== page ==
Director Rosiland Cauthen introduces Cohesion Theatre's production of "Force Continuum" with a projected video montage of cell phone and surveillance footage capturing police brutality incidents, starting with the traffic stop arrest of Sandra Bland just days before she was found dead in her jail cell. From there we see the body of Mike Brown, the choking of Eric Garner, the shooting of Tamir Rice, the slapping of a student at the Reach School in Baltimore by a school officer earlier this year. There must be at least a dozen more videos; I lose count. Many of the victims' names I know; others I don't recognize. They're all black. For some reason, we never see the video of Freddie Gray's arrest on April 12, 2015—or maybe I just missed it in the overwhelming bombardment.
After that, the play is just slightly easier to swallow. By that I mean, if you can take an onslaught of some of the most horrifying imagery this country has to offer, you might be able to handle the rest. "Force Continuum" doesn't get harder, but don't expect anything much gentler. The montage reinforces the sense of the epidemic's severity, especially when you remember, painfully, that these are only the instances caught on video. And most if not all occurred after "Force Continuum" premiered in 2001.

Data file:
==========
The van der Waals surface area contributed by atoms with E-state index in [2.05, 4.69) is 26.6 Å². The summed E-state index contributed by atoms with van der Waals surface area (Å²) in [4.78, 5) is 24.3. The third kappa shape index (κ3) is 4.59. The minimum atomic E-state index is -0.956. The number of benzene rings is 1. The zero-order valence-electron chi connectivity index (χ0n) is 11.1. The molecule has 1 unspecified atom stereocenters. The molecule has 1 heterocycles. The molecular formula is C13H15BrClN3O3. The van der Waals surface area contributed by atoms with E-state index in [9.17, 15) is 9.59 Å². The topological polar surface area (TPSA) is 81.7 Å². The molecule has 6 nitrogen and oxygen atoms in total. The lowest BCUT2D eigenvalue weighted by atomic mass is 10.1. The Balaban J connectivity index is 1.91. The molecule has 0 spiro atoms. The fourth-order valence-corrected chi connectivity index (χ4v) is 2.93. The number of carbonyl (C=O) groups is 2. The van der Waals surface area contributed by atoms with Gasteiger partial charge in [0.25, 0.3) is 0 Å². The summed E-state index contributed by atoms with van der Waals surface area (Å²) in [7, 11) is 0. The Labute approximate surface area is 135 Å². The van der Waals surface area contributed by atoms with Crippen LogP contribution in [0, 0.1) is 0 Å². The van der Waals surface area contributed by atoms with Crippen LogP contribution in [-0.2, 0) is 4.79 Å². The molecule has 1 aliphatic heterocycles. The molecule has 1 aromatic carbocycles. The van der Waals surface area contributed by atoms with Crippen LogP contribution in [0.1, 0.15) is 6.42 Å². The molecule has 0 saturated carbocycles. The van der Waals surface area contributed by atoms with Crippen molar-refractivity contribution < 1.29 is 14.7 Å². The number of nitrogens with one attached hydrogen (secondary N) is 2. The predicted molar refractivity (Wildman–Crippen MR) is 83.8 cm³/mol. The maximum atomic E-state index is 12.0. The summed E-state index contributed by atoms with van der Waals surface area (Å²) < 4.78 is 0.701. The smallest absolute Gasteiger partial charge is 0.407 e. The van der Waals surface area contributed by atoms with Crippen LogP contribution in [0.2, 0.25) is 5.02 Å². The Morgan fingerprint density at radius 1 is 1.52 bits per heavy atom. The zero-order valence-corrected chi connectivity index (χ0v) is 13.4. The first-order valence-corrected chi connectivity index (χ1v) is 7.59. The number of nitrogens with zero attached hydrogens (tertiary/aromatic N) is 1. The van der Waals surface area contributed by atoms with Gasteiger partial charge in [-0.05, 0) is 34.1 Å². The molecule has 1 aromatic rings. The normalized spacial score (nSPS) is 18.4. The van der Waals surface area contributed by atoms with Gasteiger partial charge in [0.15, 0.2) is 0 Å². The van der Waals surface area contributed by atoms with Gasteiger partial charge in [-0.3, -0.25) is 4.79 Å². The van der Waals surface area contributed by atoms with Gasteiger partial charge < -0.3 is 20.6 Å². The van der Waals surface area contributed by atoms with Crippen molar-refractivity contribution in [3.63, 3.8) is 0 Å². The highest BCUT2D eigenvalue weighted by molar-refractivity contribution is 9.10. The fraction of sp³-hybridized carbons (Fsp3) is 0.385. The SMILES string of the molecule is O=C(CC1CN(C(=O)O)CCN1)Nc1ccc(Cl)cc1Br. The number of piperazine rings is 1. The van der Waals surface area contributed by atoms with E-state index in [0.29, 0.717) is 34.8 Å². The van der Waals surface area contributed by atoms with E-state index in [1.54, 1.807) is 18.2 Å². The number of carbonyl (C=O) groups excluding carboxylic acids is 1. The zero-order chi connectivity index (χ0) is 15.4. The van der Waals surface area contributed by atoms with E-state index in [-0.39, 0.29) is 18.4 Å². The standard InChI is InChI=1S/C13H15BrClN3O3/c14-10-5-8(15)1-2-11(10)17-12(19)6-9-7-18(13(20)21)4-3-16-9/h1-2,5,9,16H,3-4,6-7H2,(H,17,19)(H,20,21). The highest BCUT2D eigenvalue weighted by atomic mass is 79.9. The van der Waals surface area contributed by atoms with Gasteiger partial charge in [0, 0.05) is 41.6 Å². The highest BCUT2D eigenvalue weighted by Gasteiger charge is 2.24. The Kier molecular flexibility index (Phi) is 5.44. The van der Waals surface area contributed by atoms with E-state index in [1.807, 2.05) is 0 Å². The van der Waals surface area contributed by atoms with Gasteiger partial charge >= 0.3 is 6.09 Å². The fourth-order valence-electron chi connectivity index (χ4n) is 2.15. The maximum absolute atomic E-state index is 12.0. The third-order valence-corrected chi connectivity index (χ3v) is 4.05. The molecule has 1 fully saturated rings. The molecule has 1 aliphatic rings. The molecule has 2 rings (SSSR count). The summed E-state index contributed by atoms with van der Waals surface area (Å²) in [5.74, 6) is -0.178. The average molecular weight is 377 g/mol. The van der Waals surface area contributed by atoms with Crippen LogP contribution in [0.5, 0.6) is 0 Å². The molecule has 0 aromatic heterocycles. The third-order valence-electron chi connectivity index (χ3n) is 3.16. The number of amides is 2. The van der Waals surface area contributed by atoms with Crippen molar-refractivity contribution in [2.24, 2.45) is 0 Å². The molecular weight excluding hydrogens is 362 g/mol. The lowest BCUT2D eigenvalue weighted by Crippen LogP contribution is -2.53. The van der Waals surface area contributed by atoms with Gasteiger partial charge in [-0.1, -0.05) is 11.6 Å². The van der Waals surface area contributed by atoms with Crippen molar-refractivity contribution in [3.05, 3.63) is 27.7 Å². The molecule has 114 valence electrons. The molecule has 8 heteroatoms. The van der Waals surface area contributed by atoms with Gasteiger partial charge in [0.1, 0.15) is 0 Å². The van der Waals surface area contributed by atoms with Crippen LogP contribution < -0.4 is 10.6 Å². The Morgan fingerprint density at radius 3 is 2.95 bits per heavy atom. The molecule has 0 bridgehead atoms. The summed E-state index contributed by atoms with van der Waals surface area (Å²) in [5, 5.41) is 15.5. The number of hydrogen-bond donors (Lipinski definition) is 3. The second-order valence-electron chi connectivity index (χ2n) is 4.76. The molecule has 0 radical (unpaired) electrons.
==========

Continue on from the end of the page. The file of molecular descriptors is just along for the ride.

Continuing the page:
Cauthen ensures that we're as angry as we possibly can be—toward cops—before the play even really begins, and the projections continue to play silently at various moments throughout the production. But Kia Corthron's play doesn't let that anger go unchecked; this isn't an opportunity to rage against racist cops. We see glimpses into the lives of a brutalized black family, the homeless, drug dealers; but the story revolves around three generations of one police force family. After seeing a series of seemingly inhuman monstrosities, we're forced to reckon with the fact that those cops are people, and many of them are black like their victims—obvious, yes, but often just too unsettling and confusing to consider when we're shaking our fists at an institution that's constantly exposing its own racism.